# Local flat space and the Riemann tensor

Can somebody explain in layman's terms the connection between local flat space (tangent planes) on a manifold and the Riemann tensor.

bcrowell
Staff Emeritus
Gold Member
I don't think laymen know the terms you're using. What is your background? E.g., are you a university sophomore majoring in physics, ...?

No, just a person with an interest in this area. I studied solid state physics (QM) in college many years ago and like to keep my mind active by thinking about this stuff.

My understanding is that if I pick a point on a manifold that in the limit can be considered as being flat, I can use cartesian coordinates. If I uses cartesion coordinates the derivative of the metric tensor is 0 and covariant derivative become the ordinary derivative. So doesn't this imply that the Riemann tensor is not defined at that point? What am I not understanding?

bcrowell
Staff Emeritus
Gold Member
If you want to visualize the tangent plane, you can visualize it as what it says: a plane that is tangent to the manifold. That means you can't visualize it as a small region of the manifold itself. The tangent plane isn't curved, it's flat, so you can't measure curvature within it.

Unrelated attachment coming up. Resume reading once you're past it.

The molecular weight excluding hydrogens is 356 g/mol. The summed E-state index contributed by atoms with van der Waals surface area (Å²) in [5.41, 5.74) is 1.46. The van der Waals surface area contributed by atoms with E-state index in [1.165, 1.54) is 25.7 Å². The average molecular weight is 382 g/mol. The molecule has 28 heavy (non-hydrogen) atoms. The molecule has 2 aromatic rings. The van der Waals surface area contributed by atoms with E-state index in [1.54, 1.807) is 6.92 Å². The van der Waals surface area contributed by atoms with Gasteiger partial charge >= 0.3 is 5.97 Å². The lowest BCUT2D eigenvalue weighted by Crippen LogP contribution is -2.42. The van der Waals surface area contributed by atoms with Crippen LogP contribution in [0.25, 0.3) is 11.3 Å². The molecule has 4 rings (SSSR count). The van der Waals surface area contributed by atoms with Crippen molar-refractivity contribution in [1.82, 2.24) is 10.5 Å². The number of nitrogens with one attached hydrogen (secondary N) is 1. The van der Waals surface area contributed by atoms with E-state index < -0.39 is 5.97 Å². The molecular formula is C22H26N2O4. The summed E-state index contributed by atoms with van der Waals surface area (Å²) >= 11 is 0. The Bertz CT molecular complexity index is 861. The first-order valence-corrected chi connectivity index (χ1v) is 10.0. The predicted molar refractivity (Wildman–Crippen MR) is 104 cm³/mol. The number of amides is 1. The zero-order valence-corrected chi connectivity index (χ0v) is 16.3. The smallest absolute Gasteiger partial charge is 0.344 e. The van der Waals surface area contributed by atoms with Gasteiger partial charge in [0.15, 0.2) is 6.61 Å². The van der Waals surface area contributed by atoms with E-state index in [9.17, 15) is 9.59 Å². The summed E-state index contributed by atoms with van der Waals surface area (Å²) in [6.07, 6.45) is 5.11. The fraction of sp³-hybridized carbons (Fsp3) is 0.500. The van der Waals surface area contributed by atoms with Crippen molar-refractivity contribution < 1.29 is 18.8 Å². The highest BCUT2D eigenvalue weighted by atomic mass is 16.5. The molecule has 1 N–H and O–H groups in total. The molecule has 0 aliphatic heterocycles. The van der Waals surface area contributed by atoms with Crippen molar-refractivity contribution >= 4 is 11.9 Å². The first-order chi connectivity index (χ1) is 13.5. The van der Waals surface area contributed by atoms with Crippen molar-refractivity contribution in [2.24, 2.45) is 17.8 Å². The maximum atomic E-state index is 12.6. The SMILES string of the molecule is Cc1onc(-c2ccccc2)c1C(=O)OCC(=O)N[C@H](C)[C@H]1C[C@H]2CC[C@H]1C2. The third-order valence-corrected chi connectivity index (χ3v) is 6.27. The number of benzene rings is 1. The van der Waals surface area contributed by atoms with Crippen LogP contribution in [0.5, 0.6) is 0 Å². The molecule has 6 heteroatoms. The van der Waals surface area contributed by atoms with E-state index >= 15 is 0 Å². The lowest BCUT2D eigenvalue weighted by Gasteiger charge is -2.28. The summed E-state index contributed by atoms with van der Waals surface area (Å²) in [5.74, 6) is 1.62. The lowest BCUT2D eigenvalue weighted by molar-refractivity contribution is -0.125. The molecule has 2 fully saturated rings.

My understanding is that if I pick a point on a manifold that in the limit can be considered as being flat, I can use cartesian coordinates.
To talk about curvature, you need more than a point, you need a neighborhood around the point. This is the same as in freshman calculus. If I tell you that the function f passes through the origin, that doesn't help you to calculate its curvature (second derivative) at the origin.

The connection between the tangent plane and the Riemann tensor would be that the Riemann tensor is an operator that works with vectors taken from the tangent plane. If you take a vector from the tangent plane and transport it around a little parallelogram, it's changed by the time it comes back to the start. There are four vectors from the tangent plane involved here: (1) the original vector, (2) the change in the original vector, (3) and (4) two vectors that describe the parallelogram. This is why the Riemann tensor has four indices.

OK, getting closer. So I can work I can work in Euclidean space on the tangent plane but if I want to get an idea of the curvature of space in that neighborhood I have to parallel transport one of the vectors from the tangent plane around a small loop and measure the angle change. Is this typically how problems involving manifolds are solved? i.e. work out things in simpler flat space time and then figure out how curvature impacts things.